Cablevision/AMC Networks and Dish Network are closing in on a settlement to their bitter legal fight over Voom, according to court documents filed Thursday. Shares of both companies soared on the news.
A deal wouldn’t be a surprise after the judge adjourned court Wednesday until Monday, giving the parties days to hash out a deal. Notes in a court filing specified a “Poss. Settlement” in the case, with no details. In a down market, Dish shares advanced 4.75% to close at $35.74. AMC was up nearly 4% at $45.27.
Susquehanna Research legal analyst Thomas Claps said that means the companies have gone to New York State Supreme Court Judge Richard Lowe to indicate that they are either close to an agreement or have a deal in principle but need to work out the details. Wall Street applauded the news of a pending settlement.
Lowe has been tough on Dish, which was sanctioned over the summer for destroying evidence. AMC’s “The Walking Deal” pulled in massive ratings for its season-three premiere.
A settlement is expected to include a carriage deal for AMC Networks channels (which were previously owned by Cablevision) and a cash component, which will be split between AMC and former parent Cablevision. They had asked for $2.4 billion in damages, but observers say it’s unlikely a settlement award would be that high.
The Cablevision-Dish trial began Sept. 19. At issue is a 15-year contract that Cablevision inked in 2005 with Dish Networks for carriage of a suite of HD channel dubbed Voom. Dish dropped the channels from its satellite platform in 2007, asserting that Cablevision hadn’t lived up to its obligation to invest $100 million in Voom. The legal case has turned on the question of whether Cablevision was obligated to spend $100 million on programming for Voom or whether that investment could cover other costs.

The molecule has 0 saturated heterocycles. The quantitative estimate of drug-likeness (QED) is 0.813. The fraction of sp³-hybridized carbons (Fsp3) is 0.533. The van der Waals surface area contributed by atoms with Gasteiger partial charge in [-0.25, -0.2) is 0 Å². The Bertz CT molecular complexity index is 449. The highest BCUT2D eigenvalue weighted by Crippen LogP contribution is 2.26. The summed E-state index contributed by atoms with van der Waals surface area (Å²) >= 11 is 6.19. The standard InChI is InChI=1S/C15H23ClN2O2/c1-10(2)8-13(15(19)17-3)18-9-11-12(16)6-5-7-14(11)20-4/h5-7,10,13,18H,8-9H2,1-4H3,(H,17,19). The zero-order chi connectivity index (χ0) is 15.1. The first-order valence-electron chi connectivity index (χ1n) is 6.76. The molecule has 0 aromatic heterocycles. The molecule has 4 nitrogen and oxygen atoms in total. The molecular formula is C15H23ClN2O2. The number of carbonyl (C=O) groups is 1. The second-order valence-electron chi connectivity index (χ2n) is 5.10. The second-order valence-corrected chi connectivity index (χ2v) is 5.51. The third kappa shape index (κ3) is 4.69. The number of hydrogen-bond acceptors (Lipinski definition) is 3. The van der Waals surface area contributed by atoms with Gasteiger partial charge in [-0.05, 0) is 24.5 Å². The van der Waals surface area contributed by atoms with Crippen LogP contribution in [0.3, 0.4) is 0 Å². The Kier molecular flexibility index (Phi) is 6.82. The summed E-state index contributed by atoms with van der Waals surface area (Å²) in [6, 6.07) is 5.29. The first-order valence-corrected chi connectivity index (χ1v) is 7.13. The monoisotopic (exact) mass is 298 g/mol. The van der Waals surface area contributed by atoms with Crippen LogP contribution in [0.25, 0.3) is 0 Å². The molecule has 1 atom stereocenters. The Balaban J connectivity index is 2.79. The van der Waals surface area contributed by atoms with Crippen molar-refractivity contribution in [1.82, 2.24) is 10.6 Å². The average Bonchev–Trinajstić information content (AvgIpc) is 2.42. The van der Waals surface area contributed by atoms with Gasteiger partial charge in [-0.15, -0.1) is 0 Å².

As the lawsuit wended its way into the court, sparring between Cablevision and Dish increased. In June, Dish dropped AMC, IFC, We TV and Sundance Channel from its lineup after the two sides could not agree on new carriage terms. AMC Networks, now a separate entity from Cablevision, maintained that the impasse on the carriage agreement was retaliation on Dish’s part for the lawsuit. Dish has denied that assertion and maintained that the issue has been the fee hikes AMC Networks was seeking.
The blackout on Dish, which has 14 million subscribers, forced AMC Networks to warn investors this summer that an extended dispute would have a significant impact on its bottom line. That uncertainty was a dark cloud hanging over AMC Networks, which is still in its infancy as a publicly traded, pure-play cable entity following its June 2011 split from Cablevision.
Investors and industry observers had been surprised that the litigation over the now-defunct Voom channels made it to a courtroom, all the way to Cablevision chairman Charles Dolan taking the stand on Oct. 2.
Dish Network has faced criticism and sanctions from the court related to its handling of evidence in the case. Dish’s maverick CEO Charles Ergen had been set to take the stand this week. The timing of his skedded testimony, on the heels of Lowe’s scoldings from the bench, may have played a part in prodding the sides toward settlement talks.